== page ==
High school students liked Michigan lamb for lunch
Kentwood, Kelloggsville and Grand Rapids Public schools served several Michigan lamb dishes in mid-April 2013.
Middle and high school students aren’t usually known for their healthy eating habits nor sophisticated pallets, but a recent project caused us to challenge this assumption. Believe it or not, middle and high school students in Kentwood, Kelloggsville and Grand Rapids Public Schools tried and liked Mediterranean-style kafta, sfeeha and calzones with cucumber sauce hand-made by school food service staff. Six out of 10 students surveyed from East Kentwood High School and Grand Rapids’ City High said they really enjoyed the meal and would likely select it again. A few students said this was their first time ever trying lamb meat and they were enthusiastic about trying something new.
This project was the brain child of Kentwood Food Service Director, Mo Shamali, and Grand Rapids Food Service Director, Paul Baumgartner. Baumgartner met a lamb producer at his cottage last summer and talked with Shamali about how lamb could be prepared for a school meal. Baumgartner has long been a supporter of Michigan agriculture and farm-to-school initiatives. Shamali is Jordanian-born and has experience in preparing and serving lamb dishes. Both food service directors also wanted this dish to help students learn about religious harmony as Christians, Muslims and Jews all eat lamb. This information was presented on the monthly menu along with some of their recipes.
Baumgartner turned to Michigan State University Extension Community Food System educators Kendra Wills and Becky Henne for assistance in finding a supplier for Michigan ground lamb meat. Henne and Colleen Matts of the Michigan State University Center for Regional Food Systems arranged a meeting with Wolverine Packing Company in Detroit, which is the third largest lamb processor in the U.S.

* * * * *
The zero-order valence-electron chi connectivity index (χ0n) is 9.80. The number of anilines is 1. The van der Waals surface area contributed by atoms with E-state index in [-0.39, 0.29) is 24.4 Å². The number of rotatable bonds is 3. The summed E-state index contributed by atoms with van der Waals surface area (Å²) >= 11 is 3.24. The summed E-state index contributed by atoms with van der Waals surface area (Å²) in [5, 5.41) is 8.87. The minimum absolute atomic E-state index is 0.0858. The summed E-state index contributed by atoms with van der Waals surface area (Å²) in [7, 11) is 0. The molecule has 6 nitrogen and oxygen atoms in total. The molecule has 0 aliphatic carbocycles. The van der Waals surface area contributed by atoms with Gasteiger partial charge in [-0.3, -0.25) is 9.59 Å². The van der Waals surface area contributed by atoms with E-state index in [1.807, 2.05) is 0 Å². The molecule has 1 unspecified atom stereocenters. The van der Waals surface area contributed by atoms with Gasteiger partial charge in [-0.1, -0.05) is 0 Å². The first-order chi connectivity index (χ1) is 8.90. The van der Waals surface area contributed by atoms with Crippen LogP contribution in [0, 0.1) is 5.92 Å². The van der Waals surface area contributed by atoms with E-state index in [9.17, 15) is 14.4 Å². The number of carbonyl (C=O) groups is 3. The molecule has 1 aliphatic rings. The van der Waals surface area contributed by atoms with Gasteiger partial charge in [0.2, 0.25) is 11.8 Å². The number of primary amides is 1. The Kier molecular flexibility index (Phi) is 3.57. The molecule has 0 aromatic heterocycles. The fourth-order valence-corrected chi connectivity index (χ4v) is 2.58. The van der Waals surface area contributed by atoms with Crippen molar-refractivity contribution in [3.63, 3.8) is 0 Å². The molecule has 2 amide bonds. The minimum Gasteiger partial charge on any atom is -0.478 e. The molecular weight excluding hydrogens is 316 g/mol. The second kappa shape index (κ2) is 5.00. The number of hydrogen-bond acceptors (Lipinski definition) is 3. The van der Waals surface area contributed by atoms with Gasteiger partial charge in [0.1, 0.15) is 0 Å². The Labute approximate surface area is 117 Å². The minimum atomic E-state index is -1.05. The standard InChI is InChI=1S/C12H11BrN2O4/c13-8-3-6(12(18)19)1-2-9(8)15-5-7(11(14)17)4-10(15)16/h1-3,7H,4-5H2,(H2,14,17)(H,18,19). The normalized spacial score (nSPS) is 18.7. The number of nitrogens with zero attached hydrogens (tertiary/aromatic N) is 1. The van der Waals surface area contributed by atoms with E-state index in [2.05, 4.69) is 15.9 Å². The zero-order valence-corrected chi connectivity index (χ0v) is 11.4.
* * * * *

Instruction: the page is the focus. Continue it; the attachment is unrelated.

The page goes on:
Over the past several months the market price of lamb meat has come down and was at a price point that fit the school’s food service budget. The schools were able to purchase ground lamb meat for market price of $0.30 per ounce. Since Wolverine was already connected to Gordon Food Service for the distribution of other food products, the project was able to fall into place in early 2013.
In addition to asking students if they liked the dish, we also asked them if they thought it was important for schools to purchase farm products from Michigan. Eight of out ten students agreed that supporting local agriculture is important to them. Some students commented that they thought Michigan food would be healthier and better tasting. A group of four boys in Grand Rapids even asked us for a second helping while we were surveying.
Baumgartner said they didn’t break any participation records, but they were pleased with the amount of students selecting the lamb dishes (the other choice was pizza). Both Food Service Directors surprised us by saying that they would be serving Michigan lamb on the menu again in May and during the following school year – another win for Michigan agriculture!
Chefs in a few Traverse City restaurants have learned about this effort and now say they want in on the supply of Michigan lamb meat. Henne and MSU Extension Community Food Systems Educator, Rob Sirrine, are now pursuing those connections. Be sure to be on the lookout for Michigan lamb and consider supporting this growing market.
For more information on this project and the nutritional aspects of lamb meat see a recent article, “Michigan lamb to be offered on school lunch menu” written by Becky Henne. Other information can be found on MSU’s farm to school program website.